August 23, 2014

Why You Should “Start With Why”

start with why

“It doesn’t matter what you do, it matters Why you do it.”

So writes Simon Sinek in his book, “Start With Why: How Great Leaders Inspire Everyone to Take Action.” Sinek, author, ethnographer and speaker, is best known for popularizing the concept of Why and for the talk he gave on the subject that became the second most watched talk of all time on TED.com.

In Start With Why, Sinek (@simonsinek) explains why some people and organizations are more innovative, more profitable and command greater loyalties from customers and employees alike.  Most importantly, however, is that they are able to repeat their success over and over.

The Wright Brothers Had the Right Stuff

Not many people know that the Wright brothers were not the only ones working on a flying machine. Samuel Pierpont Langley, an astronomer, physicists, inventor, mathematician and a pioneer in aviation, was given a $50,000 grant from the War Department to fund his project. He pulled together the best minds of the day and used the finest materials.

The Wright brothers, on the other hand, had no college education, no one to fund their project, and their team of friends and neighbors worked out of their bicycle shop.

But we all know how this story ends. Both teams were highly motivated, had excellent work ethics, and had a common goal. So what did the Wright brothers have that Langley did not?

“The Wright brothers were able to inspire those around them and truly lead their team to develop a technology that would change the world. Only the Wright brothers started with Why.”

Difference Between Motivation and Inspiration

There’s quite a big difference between motivation and inspiration. If motivation is when you get hold of an idea and carry it through to its conclusion, then inspiration is the exact opposite. Inspiration is when an idea gets hold of you and carries you to where you are intended to go. Motivation is an outside-in approach, whereas inspiration is an inside-out approach.

Start with Why is a book about the inside-out approach. It’s about inspiration.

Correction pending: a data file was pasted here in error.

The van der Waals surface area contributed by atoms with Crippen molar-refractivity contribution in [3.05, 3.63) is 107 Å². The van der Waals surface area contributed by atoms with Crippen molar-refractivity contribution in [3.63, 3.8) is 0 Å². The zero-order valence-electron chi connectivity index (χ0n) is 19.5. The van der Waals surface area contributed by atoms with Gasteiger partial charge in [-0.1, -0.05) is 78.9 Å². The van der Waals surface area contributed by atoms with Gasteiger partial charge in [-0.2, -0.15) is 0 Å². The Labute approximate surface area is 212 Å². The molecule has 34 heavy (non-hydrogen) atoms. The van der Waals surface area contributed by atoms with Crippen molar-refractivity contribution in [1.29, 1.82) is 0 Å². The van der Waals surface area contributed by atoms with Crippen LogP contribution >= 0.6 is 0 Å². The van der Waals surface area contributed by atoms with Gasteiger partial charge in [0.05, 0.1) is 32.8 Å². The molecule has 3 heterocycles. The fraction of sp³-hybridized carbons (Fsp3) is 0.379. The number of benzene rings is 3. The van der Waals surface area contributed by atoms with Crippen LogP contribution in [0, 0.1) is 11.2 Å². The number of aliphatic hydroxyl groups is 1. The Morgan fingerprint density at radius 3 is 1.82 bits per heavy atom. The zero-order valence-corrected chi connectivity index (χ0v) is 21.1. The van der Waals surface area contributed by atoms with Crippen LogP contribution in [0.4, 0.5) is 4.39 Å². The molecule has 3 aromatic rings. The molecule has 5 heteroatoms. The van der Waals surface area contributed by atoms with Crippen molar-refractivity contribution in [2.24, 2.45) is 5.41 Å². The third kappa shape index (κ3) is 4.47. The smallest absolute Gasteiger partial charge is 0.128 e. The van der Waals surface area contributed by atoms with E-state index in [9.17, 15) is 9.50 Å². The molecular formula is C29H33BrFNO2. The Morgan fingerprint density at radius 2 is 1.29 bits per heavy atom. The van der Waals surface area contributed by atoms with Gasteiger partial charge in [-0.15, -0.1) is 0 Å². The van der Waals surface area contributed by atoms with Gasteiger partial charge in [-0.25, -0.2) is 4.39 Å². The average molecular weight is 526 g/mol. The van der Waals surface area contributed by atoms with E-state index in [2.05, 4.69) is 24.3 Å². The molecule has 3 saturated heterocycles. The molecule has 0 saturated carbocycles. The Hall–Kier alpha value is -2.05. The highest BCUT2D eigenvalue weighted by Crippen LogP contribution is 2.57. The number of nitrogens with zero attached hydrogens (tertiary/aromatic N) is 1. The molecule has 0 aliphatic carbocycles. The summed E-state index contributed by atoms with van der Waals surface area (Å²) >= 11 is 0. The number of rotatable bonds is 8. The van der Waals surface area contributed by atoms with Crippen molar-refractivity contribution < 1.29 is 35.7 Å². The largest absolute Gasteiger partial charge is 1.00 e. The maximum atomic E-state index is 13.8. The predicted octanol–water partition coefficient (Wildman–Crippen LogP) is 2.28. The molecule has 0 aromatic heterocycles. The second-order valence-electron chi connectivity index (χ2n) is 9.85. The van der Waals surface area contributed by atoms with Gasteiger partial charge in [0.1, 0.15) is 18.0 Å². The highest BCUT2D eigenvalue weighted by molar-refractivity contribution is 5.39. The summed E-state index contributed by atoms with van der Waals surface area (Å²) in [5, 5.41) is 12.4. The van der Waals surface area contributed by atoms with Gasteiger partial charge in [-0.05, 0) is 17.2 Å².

The Golden Circle

Sinek has discovered what he calls the Golden Circle: An unconventional perspective that explains why we are inspired by some people, leaders, messages and organizations over others.

The-Golden-Circle

  • WHAT: Whats are typically very easy to identify. They are the products or services a company sells or the job function they have within that system.
  • HOW: Hows can be a bit more difficult to identify. Hows, quite literally, are how things get done. Some would call them systems, processes, it could even be a strategy.
  • WHY: Why is where things get really fuzzy for most people and many can’t really tell you why they do what they do. Some would claim, “to make money,” but that is a result, not a why. Why is the purpose, cause or belief:

“When most organizations or people think, act or communicate, they do so from the outside-in, from What to Why. And for good reason. They go from the clearest thing to the fuzziest thing. We say what we do, we sometimes say how we do it, but we rarely say why we do what we do.”

This is not true for inspiring companies and leaders, asserts Sinek. Every single one of them thinks, acts and communicates from the inside-out. By utilizing his Golden Circle, Sinek firmly believes that anyone can learn to inspire.

The Proof is in the Apple Pudding

Sinek frequently uses Apple as an example for his Golden Circle, and for good reason: Not only are their Whats (products) easy to identify, but their Why is so palpable that they have a “cult-like” following. His most popular Apple marketing example is as follows.

If Apple were like most companies, they would market their products from the outside-in. It would start with a statement of what they do or make, followed by how they think they are better, followed by some call to action:

“We make great computers. They’re beautifully designed, simple to use and user-friendly. Wanna buy one?”